- "This is not the kind of thing where people are paralyzed, people died," CNN's Jeffrey Toobin says
- "It's too early to put any type of number on it," lawyer says of possible damages
- Passenger endured "deplorable, unsafe and unsanitary conditions," suit says
- Carnival says it has not seen the lawsuit
"A floating toilet, a floating Petri dish, a floating hell." That was how a Texas woman described the Triumph in a lawsuit filed Friday against Carnival Cruise Lines.
In the nine-page complaint, Cassie Terry, of Lake Jackson, south of Houston, seeks unspecified damages for what she says she endured on a vacation cruise aboard the Triumph to Mexico.
The cruise departed Galveston on February 7. Three days later, when the ship was 150 miles off Mexico's Yucatan Peninsula, "an engine room fire knocked out its primary power source, crippling its water and plumbing systems and leaving it adrift," the complaint says.
For the following nearly five days, Terry, 25, "was forced to endure deplorable, unsafe and unsanitary conditions, including but not limited to, sweltering temperatures, lack of power and air conditioning, lack of hot or running water, and lack of working toilets," it says.
During the tow back to the United States, "the vessel listed sharply several times, causing human waste to spill out of non-functioning toilets, flood across the Vessel's floors and halls, and drip down the Vessel's walls," it says.
"Plaintiff was forced to endure unbearable and horrendous odors on the filthy and disabled Vessel, and wade through human feces in order to reach food lines where the wait was counted in hours, only to receive rations of spoiled food. Plaintiff was forced to subsist for days in a floating toilet, a floating Petri dish, a floating hell."
According to the complaint, "Defendant knew the vessel was not seaworthy, either at the time it contracted with Plaintiff, or at the point of departure, but did not advise Plainttiff the Vessel had and was experiencing problems with its propulsion and/or engine room fire suppression equipment."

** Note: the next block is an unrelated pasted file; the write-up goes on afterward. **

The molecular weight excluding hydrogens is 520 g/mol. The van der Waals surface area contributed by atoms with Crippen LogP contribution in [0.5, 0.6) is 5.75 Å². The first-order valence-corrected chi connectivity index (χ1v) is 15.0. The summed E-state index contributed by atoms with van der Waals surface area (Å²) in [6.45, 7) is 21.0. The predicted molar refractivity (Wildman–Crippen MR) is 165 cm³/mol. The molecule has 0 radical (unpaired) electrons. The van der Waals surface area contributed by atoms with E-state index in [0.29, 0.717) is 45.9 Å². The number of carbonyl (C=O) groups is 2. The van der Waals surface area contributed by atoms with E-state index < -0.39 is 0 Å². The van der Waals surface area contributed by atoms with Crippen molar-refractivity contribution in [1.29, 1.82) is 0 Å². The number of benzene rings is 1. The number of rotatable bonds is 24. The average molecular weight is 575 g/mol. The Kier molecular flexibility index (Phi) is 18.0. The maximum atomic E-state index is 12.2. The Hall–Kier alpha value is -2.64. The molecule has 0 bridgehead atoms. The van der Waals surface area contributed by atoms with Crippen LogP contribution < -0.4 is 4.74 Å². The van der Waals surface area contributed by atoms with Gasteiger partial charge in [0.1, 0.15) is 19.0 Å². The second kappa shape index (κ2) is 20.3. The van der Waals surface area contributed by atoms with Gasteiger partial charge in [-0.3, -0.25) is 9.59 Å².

As a result of relying on Carnival's representations, "Plaintiff has been injured in mind and body," it says.
Lawyer Brent Allison, a partner in Gilman & Allison of Pearland, Texas, said Terry "was feeling nauseated and running a fever."
Asked what his client was seeking, he said, "It's too early to put any type of number" on it.
"We have not yet seen the suit and are not in a position to comment," Carnival said in a statement.
Carnival has said it would give each passenger $500, a free flight home, a full refund for their trip and for most expenses on board, as well as a credit for another cruise.
CNN senior legal analyst Jeffrey Toobin said the gestures by Carnival are likely a starting point for negotiations. Most litigation, he said, will not go to trial.
"You can be sure Carnival wants to avoid reliving this experience in court, because it has, of course, been a public relations disaster," Toobin said Friday.
"Yes, this was very inconvenient, it was very unpleasant, but this is not the kind of thing where people are paralyzed, people died," Toobin said. "That's where the big money tends to be in lawsuits. This is mostly, I think, a public relations problem for Carnival. Who is going to want to go on one of these cruises? That's the issue they will really have to think about."
The towed Triumph arrived in Mobile, Alabama, late Thursday.